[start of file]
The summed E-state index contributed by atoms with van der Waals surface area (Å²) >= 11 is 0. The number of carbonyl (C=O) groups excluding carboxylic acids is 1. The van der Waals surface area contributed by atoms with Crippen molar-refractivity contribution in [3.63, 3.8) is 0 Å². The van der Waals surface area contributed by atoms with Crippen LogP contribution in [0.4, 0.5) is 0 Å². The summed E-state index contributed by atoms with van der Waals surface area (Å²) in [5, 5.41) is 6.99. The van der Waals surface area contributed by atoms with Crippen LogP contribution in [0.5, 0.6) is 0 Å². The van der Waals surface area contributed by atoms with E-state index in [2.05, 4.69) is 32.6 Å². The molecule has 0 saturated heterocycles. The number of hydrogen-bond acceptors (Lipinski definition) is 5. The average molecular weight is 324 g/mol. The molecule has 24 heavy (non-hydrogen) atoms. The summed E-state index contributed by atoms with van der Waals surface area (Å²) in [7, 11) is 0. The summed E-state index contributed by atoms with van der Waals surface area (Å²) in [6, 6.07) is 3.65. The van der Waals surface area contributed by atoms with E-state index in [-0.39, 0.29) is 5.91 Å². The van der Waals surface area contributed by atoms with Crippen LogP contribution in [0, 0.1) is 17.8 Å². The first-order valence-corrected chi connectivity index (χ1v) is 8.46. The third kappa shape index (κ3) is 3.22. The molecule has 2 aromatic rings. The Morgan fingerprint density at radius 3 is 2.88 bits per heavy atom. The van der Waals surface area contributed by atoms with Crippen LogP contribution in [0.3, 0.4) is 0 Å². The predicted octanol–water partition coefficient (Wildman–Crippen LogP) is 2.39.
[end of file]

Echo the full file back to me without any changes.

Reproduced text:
The summed E-state index contributed by atoms with van der Waals surface area (Å²) >= 11 is 0. The number of carbonyl (C=O) groups excluding carboxylic acids is 1. The van der Waals surface area contributed by atoms with Crippen molar-refractivity contribution in [3.63, 3.8) is 0 Å². The van der Waals surface area contributed by atoms with Crippen LogP contribution in [0.4, 0.5) is 0 Å². The summed E-state index contributed by atoms with van der Waals surface area (Å²) in [5, 5.41) is 6.99. The van der Waals surface area contributed by atoms with Crippen LogP contribution in [0.5, 0.6) is 0 Å². The van der Waals surface area contributed by atoms with E-state index in [2.05, 4.69) is 32.6 Å². The molecule has 0 saturated heterocycles. The number of hydrogen-bond acceptors (Lipinski definition) is 5. The average molecular weight is 324 g/mol. The molecule has 24 heavy (non-hydrogen) atoms. The summed E-state index contributed by atoms with van der Waals surface area (Å²) in [7, 11) is 0. The summed E-state index contributed by atoms with van der Waals surface area (Å²) in [6, 6.07) is 3.65. The van der Waals surface area contributed by atoms with E-state index in [-0.39, 0.29) is 5.91 Å². The van der Waals surface area contributed by atoms with Crippen LogP contribution in [0, 0.1) is 17.8 Å². The first-order valence-corrected chi connectivity index (χ1v) is 8.46. The third kappa shape index (κ3) is 3.22. The molecule has 2 aromatic rings. The Morgan fingerprint density at radius 3 is 2.88 bits per heavy atom. The van der Waals surface area contributed by atoms with Crippen LogP contribution in [0.3, 0.4) is 0 Å². The predicted octanol–water partition coefficient (Wildman–Crippen LogP) is 2.39.